Australian Government Grants $8 Million for Blockchain Energy Pilot

The Australian government has announced that it will provide over AU$8 million in grants for a blockchain-powered smart utilities project.

AccessTimeIconNov 20, 2017 at 11:01 a.m. UTC
Updated Sep 13, 2021 at 7:10 a.m. UTC
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The Australian government has announced that it will provide over AU$8 million (around US$6 million) in grants for a blockchain-powered smart utilities project.

The funding will see a grant of AU$2.57 million go directly to the project, which will be set up in the City of Fremantle. A futher AU$5.68 million will be provided via project partners including blockchain firm Power Ledger.

According to the company's blog, the pilot has been set up to explore how cities can use blockchain technology and data analytics to power distributed energy and water systems. The trial is being conducted with academic and technology partners, including Curtin University, Murdoch University, LandCorp, CSIRO and Cisco.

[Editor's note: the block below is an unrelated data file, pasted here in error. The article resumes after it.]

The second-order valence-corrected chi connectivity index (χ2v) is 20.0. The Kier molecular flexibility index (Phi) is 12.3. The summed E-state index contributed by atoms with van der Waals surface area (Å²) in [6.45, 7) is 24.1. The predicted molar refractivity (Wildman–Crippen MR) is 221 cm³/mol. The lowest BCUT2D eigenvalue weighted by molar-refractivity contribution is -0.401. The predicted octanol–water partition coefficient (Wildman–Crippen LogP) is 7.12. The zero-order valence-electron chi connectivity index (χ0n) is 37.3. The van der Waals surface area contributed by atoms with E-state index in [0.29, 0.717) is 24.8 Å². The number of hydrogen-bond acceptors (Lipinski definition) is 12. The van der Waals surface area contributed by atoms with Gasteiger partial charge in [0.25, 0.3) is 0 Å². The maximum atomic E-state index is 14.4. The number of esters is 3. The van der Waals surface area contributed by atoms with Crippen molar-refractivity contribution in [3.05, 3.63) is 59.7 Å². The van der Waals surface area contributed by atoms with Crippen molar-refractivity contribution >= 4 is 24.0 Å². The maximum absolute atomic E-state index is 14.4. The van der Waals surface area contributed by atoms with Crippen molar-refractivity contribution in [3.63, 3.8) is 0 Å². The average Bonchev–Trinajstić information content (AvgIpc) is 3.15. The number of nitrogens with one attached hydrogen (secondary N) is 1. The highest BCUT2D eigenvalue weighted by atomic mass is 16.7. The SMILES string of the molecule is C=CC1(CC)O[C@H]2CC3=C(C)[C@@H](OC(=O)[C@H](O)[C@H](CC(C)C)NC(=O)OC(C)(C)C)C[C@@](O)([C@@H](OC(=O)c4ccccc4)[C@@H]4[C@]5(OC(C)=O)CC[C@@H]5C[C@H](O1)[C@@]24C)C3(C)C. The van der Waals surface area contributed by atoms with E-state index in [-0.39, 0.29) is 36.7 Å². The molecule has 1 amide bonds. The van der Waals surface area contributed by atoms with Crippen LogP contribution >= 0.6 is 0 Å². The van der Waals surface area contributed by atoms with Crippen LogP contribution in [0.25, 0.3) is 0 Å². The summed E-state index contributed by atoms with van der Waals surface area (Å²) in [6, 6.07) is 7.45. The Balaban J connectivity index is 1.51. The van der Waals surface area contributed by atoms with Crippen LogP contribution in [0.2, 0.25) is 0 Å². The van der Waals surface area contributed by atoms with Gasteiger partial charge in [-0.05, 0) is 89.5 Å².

Curtin University is to oversee project management and carry out research supporting the trial.

According Curtin's Prof. Greg Morrison:

"We will develop a smart metering, battery storage and blockchain trading system to allow energy and water efficiencies between critical dispersed infrastructures that would otherwise have required physical co-location."

Power Ledger, the post states, is providing a transactional platform for renewable assets, as well as the ownership model for the "precinct sized" battery.

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Image via Power Ledger

The federal grants are being provided as part of the government's Smart Cities and Suburbs Program, with support also coming from the Australian Energy Market Operator (AEMO), Western Power, and the CRC for Low Carbon Living.

The pilot is expected to commence within two months, and will last for two years, the post states.

Power cables image via Shutterstock

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